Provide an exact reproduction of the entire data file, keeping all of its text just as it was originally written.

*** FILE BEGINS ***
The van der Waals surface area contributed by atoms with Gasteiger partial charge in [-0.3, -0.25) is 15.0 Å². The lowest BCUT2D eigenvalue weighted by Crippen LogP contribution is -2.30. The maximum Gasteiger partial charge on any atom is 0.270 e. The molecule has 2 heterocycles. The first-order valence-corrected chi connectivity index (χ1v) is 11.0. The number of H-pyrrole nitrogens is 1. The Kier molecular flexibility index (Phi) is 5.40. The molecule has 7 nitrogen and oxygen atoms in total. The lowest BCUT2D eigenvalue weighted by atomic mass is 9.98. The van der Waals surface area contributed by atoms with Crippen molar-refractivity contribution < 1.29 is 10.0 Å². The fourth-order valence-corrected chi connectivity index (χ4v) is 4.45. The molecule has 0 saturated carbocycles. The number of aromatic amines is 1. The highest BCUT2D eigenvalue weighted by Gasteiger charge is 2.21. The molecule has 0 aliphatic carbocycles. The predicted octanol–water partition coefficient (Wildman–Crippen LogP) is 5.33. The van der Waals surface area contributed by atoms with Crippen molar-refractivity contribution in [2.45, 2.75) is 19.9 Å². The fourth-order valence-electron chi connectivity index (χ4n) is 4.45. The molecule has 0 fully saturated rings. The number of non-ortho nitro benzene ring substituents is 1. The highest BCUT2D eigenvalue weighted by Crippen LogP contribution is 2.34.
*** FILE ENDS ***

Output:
The van der Waals surface area contributed by atoms with Gasteiger partial charge in [-0.3, -0.25) is 15.0 Å². The lowest BCUT2D eigenvalue weighted by Crippen LogP contribution is -2.30. The maximum Gasteiger partial charge on any atom is 0.270 e. The molecule has 2 heterocycles. The first-order valence-corrected chi connectivity index (χ1v) is 11.0. The number of H-pyrrole nitrogens is 1. The Kier molecular flexibility index (Phi) is 5.40. The molecule has 7 nitrogen and oxygen atoms in total. The lowest BCUT2D eigenvalue weighted by atomic mass is 9.98. The van der Waals surface area contributed by atoms with Crippen molar-refractivity contribution < 1.29 is 10.0 Å². The fourth-order valence-corrected chi connectivity index (χ4v) is 4.45. The molecule has 0 saturated carbocycles. The number of aromatic amines is 1. The highest BCUT2D eigenvalue weighted by Gasteiger charge is 2.21. The molecule has 0 aliphatic carbocycles. The predicted octanol–water partition coefficient (Wildman–Crippen LogP) is 5.33. The van der Waals surface area contributed by atoms with Crippen molar-refractivity contribution in [2.45, 2.75) is 19.9 Å². The fourth-order valence-electron chi connectivity index (χ4n) is 4.45. The molecule has 0 fully saturated rings. The number of non-ortho nitro benzene ring substituents is 1. The highest BCUT2D eigenvalue weighted by Crippen LogP contribution is 2.34.